Be a Blogger. If you don’t have a blog, consider starting one. Blogging is a liberating style of writing and not subject to the rigid requirements and expectations of national publications. That said, there’s nothing wrong with those expectations, but a blog is a place to allow your personality and professional style to shine through while you nurture the interests of your followers.

Teach. Educational opportunities are everywhere! Does your community have a community college or university with a department in your area of expertise? If so, approach the program director about adjunct instruction. This type of position doesn’t pay extremely well (in most places), but what a great way to connect with students and inspire those who are seeking a career in fitness.

Udemy/Coursesites. Both of these are free learning management systems which allow instructors and professionals to create and deliver courses to diverse audiences. Pick a topic, design a curriculum, and build the course. Bonus – you can charge for these classes.

Worksite Wellness. Employee wellness is a hot topic and with the shifting landscape of healthcare, its popularity is continuing to grow. Depending on the local economy, employers may be tempted to offer a wellness package for their employees. Lunch and Learns, seminars, desk-side learning, discounted group-fitness classes or training sessions, etc. Get creative, but start with a conversation with each employer to evaluate the needs and craft a proposal from there.

Community lectures/presentations. These types of activities are promotional for you as well as beneficial to the community. Keep it to an hour and leave room for Q&A. Consider topics that are relevant to the audience and that allow you an opportunity to engage with them in an educational and interactive way. Some ideas might include a conversation about SMART goal setting, cooking demonstrations, back to school snacks for kids, meal planning, or healthy shopping strategies.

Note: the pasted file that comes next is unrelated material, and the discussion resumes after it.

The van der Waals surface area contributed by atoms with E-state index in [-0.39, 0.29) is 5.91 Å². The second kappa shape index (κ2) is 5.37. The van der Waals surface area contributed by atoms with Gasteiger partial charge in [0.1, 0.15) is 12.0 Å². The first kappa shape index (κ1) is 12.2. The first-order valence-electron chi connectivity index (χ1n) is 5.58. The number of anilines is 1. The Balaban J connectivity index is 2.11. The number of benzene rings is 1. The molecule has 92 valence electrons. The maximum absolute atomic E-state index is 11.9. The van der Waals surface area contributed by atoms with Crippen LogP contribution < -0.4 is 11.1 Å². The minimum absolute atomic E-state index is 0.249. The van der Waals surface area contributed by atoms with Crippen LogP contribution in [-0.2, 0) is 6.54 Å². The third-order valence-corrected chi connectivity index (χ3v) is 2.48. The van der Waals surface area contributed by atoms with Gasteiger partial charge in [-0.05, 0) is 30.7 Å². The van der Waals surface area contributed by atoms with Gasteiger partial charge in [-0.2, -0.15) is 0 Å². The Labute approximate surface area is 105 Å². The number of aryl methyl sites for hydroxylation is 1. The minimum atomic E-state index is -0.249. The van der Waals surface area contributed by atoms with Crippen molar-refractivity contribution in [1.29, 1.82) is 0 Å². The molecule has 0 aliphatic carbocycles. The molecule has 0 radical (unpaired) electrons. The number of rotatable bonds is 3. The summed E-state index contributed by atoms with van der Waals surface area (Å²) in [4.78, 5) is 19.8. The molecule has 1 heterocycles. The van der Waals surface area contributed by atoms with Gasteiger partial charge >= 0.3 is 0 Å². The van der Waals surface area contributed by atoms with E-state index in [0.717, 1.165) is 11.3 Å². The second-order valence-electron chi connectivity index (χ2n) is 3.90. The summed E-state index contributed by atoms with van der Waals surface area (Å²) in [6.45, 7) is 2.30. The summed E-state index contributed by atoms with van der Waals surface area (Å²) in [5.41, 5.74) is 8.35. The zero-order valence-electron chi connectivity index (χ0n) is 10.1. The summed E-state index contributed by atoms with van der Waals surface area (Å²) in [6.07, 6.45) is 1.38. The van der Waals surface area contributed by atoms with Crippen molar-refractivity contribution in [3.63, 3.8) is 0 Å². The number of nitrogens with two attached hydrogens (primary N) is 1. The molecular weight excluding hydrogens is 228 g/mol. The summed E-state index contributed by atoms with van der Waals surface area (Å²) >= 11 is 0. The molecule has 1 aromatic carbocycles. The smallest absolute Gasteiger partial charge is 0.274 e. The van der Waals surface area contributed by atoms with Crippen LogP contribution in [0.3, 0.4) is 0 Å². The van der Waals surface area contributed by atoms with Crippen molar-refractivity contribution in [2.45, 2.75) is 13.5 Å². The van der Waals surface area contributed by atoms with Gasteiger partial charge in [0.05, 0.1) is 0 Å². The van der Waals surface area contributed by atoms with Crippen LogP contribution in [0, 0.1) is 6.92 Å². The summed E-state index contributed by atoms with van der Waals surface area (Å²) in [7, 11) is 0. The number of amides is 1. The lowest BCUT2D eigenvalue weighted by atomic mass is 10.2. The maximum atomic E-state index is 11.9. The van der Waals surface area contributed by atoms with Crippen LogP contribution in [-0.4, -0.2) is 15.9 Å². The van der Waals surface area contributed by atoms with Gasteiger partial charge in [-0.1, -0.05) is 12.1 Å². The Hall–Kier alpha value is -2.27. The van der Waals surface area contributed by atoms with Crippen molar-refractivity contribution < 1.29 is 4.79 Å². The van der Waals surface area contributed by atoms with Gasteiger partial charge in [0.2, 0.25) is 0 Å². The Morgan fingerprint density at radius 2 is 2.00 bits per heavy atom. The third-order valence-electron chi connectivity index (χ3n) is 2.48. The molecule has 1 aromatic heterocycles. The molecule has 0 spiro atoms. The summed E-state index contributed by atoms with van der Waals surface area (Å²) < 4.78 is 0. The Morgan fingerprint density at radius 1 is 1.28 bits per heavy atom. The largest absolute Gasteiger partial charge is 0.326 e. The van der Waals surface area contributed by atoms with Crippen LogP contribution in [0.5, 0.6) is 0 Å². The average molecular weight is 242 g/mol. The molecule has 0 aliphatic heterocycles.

While this list is not exhaustive, it does include easy and affordable ways to engaging with the community on both a large and small scale. The biggest take away – know your community and the needs of the audience. We evaluate our clients individually; employ the same method when determining appropriate community engagement strategies.

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About the Author:

Dr. Erin Nitschke, NFPT-CPT, NSCA-CPT, ACE Health Coach, Fitness Nutrition Specialist, Therapeutic Exercise Specialist, and Pn1 is a health and human performance college professor, fitness blogger, mother, and passionate fitness professional. She has over 15 years of experience in the fitness industry and college instruction. Erin believes in the power of a holistic approach to healthy living. She loves encouraging her clients and students to develop body harmony by teaching focused skill development and lifestyle balance. Erin is also the Director of Educational Partnerships & Programs for the NFPT. Erin is an editorial author for ACE, IDEA, The Sheridan Press, and the Casper Star Tribune. Visit her personal blog at belivestaywell.com